picture of a Cloudless Sulphur butterfly, Georgia butterflies
The minimal pattern on the side of the wing of the Cloudless sulphur is usually good for field identification of the male. A general rule of thumb is that female Cloudless sulphurs have a bit more markings on a side view.

In addition to wing color and pattern the size of the yellow butterfly provides a clue to it’s identification. Little yellows and Dainty sulphurs, as the name implies, are small species.

picture of a Great Southern White butterfly, Georgia butterflies
Falcate Orangetips and West Virginia Whites are the mountain species. Great Southern Whites are the southern species.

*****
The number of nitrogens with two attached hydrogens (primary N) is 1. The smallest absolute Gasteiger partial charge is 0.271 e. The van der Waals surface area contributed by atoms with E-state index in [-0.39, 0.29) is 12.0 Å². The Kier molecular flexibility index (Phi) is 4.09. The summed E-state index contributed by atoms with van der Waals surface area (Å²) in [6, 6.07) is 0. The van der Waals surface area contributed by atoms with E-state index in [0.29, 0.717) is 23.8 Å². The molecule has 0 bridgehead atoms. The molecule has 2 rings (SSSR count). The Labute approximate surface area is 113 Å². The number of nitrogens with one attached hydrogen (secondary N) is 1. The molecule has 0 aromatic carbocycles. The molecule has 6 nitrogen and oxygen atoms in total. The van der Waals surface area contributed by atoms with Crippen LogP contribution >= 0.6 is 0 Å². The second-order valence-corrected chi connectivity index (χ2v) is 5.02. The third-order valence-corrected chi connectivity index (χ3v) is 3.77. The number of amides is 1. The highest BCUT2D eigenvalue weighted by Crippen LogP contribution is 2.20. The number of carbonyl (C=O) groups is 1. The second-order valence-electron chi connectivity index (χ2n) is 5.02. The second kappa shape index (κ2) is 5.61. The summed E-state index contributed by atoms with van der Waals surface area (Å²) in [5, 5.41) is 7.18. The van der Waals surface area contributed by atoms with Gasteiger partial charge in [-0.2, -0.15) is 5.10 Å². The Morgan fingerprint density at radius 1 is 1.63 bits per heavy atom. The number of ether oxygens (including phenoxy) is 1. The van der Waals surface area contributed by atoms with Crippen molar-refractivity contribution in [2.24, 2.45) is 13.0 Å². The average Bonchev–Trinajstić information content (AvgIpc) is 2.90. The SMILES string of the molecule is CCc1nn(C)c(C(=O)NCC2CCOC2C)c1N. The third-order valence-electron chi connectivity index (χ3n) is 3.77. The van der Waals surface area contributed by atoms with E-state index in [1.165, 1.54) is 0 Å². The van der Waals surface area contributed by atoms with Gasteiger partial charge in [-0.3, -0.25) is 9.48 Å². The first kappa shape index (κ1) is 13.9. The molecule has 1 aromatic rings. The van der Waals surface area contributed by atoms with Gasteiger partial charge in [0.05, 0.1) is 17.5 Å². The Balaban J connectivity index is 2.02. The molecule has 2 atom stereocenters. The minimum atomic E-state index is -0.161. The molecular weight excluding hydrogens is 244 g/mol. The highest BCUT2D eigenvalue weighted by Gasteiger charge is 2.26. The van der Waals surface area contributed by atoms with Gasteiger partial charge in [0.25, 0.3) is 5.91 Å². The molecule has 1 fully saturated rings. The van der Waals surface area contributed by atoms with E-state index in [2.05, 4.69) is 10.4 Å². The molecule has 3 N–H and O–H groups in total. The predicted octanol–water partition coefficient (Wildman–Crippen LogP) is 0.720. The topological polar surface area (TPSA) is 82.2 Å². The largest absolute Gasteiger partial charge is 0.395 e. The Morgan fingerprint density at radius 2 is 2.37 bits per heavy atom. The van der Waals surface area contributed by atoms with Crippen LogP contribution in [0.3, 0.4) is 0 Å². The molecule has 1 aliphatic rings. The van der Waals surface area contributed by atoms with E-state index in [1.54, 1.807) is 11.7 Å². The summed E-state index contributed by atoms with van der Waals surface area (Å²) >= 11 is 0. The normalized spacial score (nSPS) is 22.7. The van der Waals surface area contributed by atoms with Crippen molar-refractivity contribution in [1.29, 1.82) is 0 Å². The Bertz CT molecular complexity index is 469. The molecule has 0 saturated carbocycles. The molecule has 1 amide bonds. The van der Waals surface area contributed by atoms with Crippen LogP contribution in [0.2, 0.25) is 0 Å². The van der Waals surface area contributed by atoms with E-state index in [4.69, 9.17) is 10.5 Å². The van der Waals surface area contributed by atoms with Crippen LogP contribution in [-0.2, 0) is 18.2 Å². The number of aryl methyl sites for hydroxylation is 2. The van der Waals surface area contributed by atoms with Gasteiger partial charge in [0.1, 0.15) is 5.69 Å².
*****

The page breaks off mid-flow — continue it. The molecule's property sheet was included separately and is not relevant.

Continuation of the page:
The picture shows a Great Southern White. The presence of blue tips on the antenna is the best field identification clue.

Whites
Falcate Orangetip
West Virginia White
Cabbage White
Checkered White
Great Southern White
Yellows
Clouded Sulphur
Orange Sulphur
Southern Dogface
Yellow Angled-Sulphur
Cloudless Sulphur
Orange-barred Sulphur
Statira Sulphur
Barred Yellow
Mexican Yellow
Little Yellow
Sleepy Orange
Dainty Sulphur

Blues, Hairtreaks and Coppers


picture of a spring azure
Butterfly enthusiast might want to take note of the five different Azure species. Typically states have a spring and summer version. They, along with the Tailed-blues have the widest distribution in the state. Look for chevrons on the side of the wings to be able to initially identify any of the five Azure species. It’s also important to check local butterfly lists to determine which species are present in the area.

picture of a White M Hairstreak
Hairstreak butterflies are almost always regionally distributed. The Picture shows a White M Hairstreak. Look for them where ever Oak trees grow in the state. They are the host plants for the caterpillars.